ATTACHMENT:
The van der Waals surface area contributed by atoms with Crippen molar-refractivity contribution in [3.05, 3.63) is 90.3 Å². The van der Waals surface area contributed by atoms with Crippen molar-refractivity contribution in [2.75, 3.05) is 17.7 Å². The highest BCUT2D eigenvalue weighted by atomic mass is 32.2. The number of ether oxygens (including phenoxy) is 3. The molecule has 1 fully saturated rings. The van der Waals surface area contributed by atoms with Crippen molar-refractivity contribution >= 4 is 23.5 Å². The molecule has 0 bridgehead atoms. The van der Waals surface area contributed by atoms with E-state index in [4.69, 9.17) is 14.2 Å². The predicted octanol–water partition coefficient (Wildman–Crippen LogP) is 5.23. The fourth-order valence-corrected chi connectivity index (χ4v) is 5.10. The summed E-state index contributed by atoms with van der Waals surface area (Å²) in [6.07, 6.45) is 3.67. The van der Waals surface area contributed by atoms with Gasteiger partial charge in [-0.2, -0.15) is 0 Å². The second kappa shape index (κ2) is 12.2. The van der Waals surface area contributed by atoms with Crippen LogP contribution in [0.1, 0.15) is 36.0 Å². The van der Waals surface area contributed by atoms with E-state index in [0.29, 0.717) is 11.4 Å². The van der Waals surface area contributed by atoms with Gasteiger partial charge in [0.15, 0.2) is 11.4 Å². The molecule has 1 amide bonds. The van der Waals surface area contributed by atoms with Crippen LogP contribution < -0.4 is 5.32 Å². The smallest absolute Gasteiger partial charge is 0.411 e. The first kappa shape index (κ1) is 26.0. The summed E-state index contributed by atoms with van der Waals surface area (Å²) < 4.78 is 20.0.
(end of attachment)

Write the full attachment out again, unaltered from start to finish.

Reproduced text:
The van der Waals surface area contributed by atoms with Crippen molar-refractivity contribution in [3.05, 3.63) is 90.3 Å². The van der Waals surface area contributed by atoms with Crippen molar-refractivity contribution in [2.75, 3.05) is 17.7 Å². The highest BCUT2D eigenvalue weighted by atomic mass is 32.2. The number of ether oxygens (including phenoxy) is 3. The molecule has 1 fully saturated rings. The van der Waals surface area contributed by atoms with Crippen molar-refractivity contribution >= 4 is 23.5 Å². The molecule has 0 bridgehead atoms. The van der Waals surface area contributed by atoms with E-state index in [4.69, 9.17) is 14.2 Å². The predicted octanol–water partition coefficient (Wildman–Crippen LogP) is 5.23. The fourth-order valence-corrected chi connectivity index (χ4v) is 5.10. The summed E-state index contributed by atoms with van der Waals surface area (Å²) in [6.07, 6.45) is 3.67. The van der Waals surface area contributed by atoms with Gasteiger partial charge in [-0.2, -0.15) is 0 Å². The second kappa shape index (κ2) is 12.2. The van der Waals surface area contributed by atoms with Crippen LogP contribution in [0.1, 0.15) is 36.0 Å². The van der Waals surface area contributed by atoms with E-state index in [0.29, 0.717) is 11.4 Å². The van der Waals surface area contributed by atoms with Gasteiger partial charge in [0.15, 0.2) is 11.4 Å². The molecule has 1 amide bonds. The van der Waals surface area contributed by atoms with Crippen LogP contribution < -0.4 is 5.32 Å². The smallest absolute Gasteiger partial charge is 0.411 e. The first kappa shape index (κ1) is 26.0. The summed E-state index contributed by atoms with van der Waals surface area (Å²) < 4.78 is 20.0.